The Ladies Page


| March/April 1963



12 hp Rumely Advance

Loie Barnes, removing nut to wheel on 12 hp Rumely Advance.

Country Echoes

MAE BABER, R.D.2, Brandon, Wisconsin

Stone-ground whole wheat flour plays quite a large part in our family. Five pounds of it goes into every baking of bread our family eats.

For several years I have baked dark bread for the family and they relish every slice of it. Some years back, one of our boys asked me, 'Mom, do you have the recipe for your bread in some safe place in case the house should burn down sometime, or something?' He went on to suggest the safety deposit box. In case you think I am bragging, THIS is absolute truth. He even avowed one day that he would never marry any girl who didn't bake bread, and I had to teach her. Hmmm! I wonder!

Perhaps THIS is what gave me the great interest in a stone burr flour mill I saw last summer. It was one of the interesting displays at the Fond du Lac Steam Show. Arthur J. Terens of Manitowoc was the owner. This mill was 200 years old and was brought from Germany by a Maiers family for use in a Kummer family. It originally was run by horse power. 'STONE-GROUND' on my whole wheat package has meant a great deal more to me since that exhibit. To think of my flour being ground between two flat stones intrigues me no end.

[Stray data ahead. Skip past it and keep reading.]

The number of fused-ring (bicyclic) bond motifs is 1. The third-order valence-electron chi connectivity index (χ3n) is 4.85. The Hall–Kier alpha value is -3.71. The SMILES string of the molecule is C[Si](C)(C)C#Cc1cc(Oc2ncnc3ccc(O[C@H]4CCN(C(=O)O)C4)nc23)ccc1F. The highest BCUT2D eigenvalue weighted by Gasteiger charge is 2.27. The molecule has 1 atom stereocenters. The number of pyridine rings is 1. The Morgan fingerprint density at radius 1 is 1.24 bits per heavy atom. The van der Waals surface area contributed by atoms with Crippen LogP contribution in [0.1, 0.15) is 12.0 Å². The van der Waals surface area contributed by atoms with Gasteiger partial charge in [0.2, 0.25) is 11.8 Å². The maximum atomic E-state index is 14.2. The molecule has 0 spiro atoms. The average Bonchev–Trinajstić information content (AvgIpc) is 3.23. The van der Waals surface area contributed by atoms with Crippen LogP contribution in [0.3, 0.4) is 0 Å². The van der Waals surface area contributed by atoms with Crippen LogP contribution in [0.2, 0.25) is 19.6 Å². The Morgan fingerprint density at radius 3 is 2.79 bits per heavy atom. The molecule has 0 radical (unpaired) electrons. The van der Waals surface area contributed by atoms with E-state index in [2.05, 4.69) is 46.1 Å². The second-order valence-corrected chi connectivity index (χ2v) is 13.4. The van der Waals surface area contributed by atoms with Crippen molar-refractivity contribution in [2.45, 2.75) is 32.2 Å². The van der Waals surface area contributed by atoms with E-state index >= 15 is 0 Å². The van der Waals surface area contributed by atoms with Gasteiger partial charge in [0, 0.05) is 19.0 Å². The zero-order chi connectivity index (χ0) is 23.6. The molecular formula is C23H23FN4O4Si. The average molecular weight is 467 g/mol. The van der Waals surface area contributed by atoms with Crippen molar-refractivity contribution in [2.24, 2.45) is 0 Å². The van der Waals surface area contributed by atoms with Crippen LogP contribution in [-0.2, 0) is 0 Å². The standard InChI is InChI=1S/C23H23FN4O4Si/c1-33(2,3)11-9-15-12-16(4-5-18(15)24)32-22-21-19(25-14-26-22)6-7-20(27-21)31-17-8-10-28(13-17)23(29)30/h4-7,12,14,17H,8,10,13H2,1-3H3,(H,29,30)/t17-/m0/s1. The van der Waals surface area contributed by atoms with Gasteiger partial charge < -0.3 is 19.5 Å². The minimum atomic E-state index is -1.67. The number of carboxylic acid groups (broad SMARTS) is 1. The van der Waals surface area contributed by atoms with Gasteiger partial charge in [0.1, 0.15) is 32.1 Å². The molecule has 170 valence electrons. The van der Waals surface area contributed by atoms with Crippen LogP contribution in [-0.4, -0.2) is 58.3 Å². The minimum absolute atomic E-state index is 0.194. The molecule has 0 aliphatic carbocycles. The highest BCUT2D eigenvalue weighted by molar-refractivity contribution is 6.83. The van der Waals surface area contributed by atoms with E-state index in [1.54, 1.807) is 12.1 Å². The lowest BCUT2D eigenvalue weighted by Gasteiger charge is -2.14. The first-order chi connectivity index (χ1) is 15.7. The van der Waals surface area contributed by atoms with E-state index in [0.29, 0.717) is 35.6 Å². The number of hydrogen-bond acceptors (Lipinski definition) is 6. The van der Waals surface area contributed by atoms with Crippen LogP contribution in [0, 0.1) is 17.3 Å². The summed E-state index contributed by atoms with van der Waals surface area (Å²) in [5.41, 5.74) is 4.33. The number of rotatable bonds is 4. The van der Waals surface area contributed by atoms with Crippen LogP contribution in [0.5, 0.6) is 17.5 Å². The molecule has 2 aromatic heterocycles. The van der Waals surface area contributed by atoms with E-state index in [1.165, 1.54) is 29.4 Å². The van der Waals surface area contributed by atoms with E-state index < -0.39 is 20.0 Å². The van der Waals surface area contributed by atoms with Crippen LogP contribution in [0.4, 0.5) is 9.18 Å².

My husband and I also met two most interesting people there. Ralph Coon of Junction City, Oregon was one of them. He was a flying Steam Engine Man. His itinerary at the time sounded like thisChicago, Toledo, Detroit, Buffalo, Niagara, Atlanta, Macon, Miami, New Orleans, San Francisco, where he had a son, Sacremento, where he had a daughter, and then on home. He was formerly a farmer. He gave me the wanderlustand me with brown bread to bake.